6. “One of the biggest obstacles to overcome in convincing authoritarians about the benefits of a free society is their inability to accept the fact that order can can be an emergent property of individual action. For them, all facets of life have to have some sort of grand blueprint implemented by expert soverigns. The cannot conceive of the economy, culture, infrastructure, morality, or society itself as a bottom-up result of billions of autonomous individual actions. Yet, the blogosphere is a vivid example of how wrong they are.”

    Amen brother.
    Libertarians (not authoritarians) may be hardest to convince of the “invisible hand” of self-organization or order for free.
    Check out the Santa Fe Institute. Although they by training and upbringing represent the liberal bias of academia, they are laying a solid foundation for anarchy in spite of themselves.

  7. O.k., Van Veen and Ruthless, educate me: how will/can any government regualte who offers what online? Keep in mind the existence of the Netherland Antilles.

  8. Daze writes:”Not trying to make an argument for state control of the economy here. Just pointing out that this “blogosphere demonstrates how the free market can create wondrous things if government keeps its hands off” testimonial depends on a very selective, distorted version of internet history.”

    Well, yes. But so what? The govt had NO IDEA it’s funding would instigate “this,” but it did. And that would have happened, eventually, without. It was one of those few unintended consequences that went in humanity’s favor. (I mean, put money in smart folks’ hands, and great thigs do often happen; and no one was looking.)

  9. one significant difference between the “real world” and the internet in terms of publishing anything is the lack of traditional gates. don’t need a printer, don’t need a whole lot of equipment aside from a computer built in the last 10 years, or even a shitty portable laptop and a roving connection at any of the myriad “internet cafes” around the country. even if internet service was nationalized in the u.s. non-local hosting – another huge difference between ‘lectronic and paper publishing – one could still find an avenue and, if careful, could cover their tracks with little effort.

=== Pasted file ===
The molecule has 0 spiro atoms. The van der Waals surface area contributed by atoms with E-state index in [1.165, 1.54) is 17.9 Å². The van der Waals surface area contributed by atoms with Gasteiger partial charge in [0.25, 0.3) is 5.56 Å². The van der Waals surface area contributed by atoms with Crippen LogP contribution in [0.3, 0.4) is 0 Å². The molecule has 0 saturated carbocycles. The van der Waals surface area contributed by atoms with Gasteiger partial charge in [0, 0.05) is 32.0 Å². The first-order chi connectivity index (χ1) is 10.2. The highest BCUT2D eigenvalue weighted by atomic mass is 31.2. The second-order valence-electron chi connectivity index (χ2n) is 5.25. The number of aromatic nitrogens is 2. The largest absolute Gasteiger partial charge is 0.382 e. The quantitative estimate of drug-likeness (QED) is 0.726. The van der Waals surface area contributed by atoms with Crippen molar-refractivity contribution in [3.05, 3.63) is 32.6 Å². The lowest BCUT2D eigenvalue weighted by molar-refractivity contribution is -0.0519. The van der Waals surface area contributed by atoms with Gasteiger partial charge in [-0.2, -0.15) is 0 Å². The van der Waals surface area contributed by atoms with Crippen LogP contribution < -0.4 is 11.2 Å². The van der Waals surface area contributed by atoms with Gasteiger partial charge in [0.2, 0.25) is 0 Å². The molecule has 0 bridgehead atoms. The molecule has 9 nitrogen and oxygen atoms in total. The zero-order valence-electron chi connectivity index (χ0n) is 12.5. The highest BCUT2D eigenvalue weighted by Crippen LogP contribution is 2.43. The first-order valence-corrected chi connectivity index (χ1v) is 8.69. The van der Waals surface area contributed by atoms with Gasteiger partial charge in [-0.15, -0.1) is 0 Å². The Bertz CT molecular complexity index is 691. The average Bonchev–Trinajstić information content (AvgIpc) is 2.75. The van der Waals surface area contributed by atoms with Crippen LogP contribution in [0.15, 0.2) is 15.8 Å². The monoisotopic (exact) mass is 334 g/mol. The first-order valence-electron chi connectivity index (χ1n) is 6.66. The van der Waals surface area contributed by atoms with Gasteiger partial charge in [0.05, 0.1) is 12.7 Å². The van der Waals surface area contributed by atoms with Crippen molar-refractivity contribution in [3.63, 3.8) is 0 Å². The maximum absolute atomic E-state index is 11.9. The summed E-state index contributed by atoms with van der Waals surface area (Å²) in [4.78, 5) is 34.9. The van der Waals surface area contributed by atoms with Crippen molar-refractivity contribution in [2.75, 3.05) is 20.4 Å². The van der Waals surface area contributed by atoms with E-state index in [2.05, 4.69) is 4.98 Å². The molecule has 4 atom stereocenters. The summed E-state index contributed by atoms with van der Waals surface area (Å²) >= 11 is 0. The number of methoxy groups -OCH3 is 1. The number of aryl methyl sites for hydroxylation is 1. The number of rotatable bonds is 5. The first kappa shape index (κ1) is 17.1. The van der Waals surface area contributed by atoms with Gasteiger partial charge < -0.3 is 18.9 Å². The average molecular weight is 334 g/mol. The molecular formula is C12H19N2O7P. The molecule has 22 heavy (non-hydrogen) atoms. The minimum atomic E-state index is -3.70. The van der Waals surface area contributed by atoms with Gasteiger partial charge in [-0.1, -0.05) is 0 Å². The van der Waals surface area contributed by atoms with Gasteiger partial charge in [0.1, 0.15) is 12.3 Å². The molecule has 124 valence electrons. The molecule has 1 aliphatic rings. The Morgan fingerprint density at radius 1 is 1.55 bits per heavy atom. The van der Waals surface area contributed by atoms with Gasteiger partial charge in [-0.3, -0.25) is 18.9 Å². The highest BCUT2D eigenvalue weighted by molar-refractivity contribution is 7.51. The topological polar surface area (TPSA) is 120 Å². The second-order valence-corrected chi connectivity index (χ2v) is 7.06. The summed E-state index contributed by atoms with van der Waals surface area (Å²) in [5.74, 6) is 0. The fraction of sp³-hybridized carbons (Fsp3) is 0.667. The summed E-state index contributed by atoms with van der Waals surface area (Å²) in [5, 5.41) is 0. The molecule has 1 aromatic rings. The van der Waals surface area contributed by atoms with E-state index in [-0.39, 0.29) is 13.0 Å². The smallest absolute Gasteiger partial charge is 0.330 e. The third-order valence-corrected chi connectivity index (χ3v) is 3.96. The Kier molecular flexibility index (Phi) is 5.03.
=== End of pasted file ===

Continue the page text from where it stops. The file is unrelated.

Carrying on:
these factors and others, not some sort of techno-idealism, is what makes the difference plainly obvious.

    mp3 downloading would be another painfully obvious example, unless you can think of an area in the “real world” where people were able to walk off with thousands of dollars in merchandise regularly with little or no chance of punishment?

  10. Mona asks:
    O.k., Van Veen and Ruthless, educate me: how will/can any government regualte who offers what online? Keep in mind the existence of the Netherland Antilles.

    I give up, but with a John Ashcroft mentality and enough techies working for the dark side, nothing would surprise me.

    My point is that despite all obstacles, anarchy will out!

  11. Someone has to note the irony here. The internet itself, the basic infrastructure, was built by the government, then passed off to universities and geeks to be run on a nonprofit basis. The participatory, two-way nature of the internet as a medium was forged in the early days before there was any real money to be made. If it had developed on a purely free-market basis with no government support, the internet today might be a predominantly one-way medium, like Compuserve-Prodigy-AOL circa 1992. No Usenet, no easy self-publishing on the web, no blogosphere.

    Not trying to make an argument for state control of the economy here. Just pointing out that this “blogosphere demonstrates how the free market can create wondrous things if government keeps its hands off” testimonial depends on a very selective, distorted version of internet history.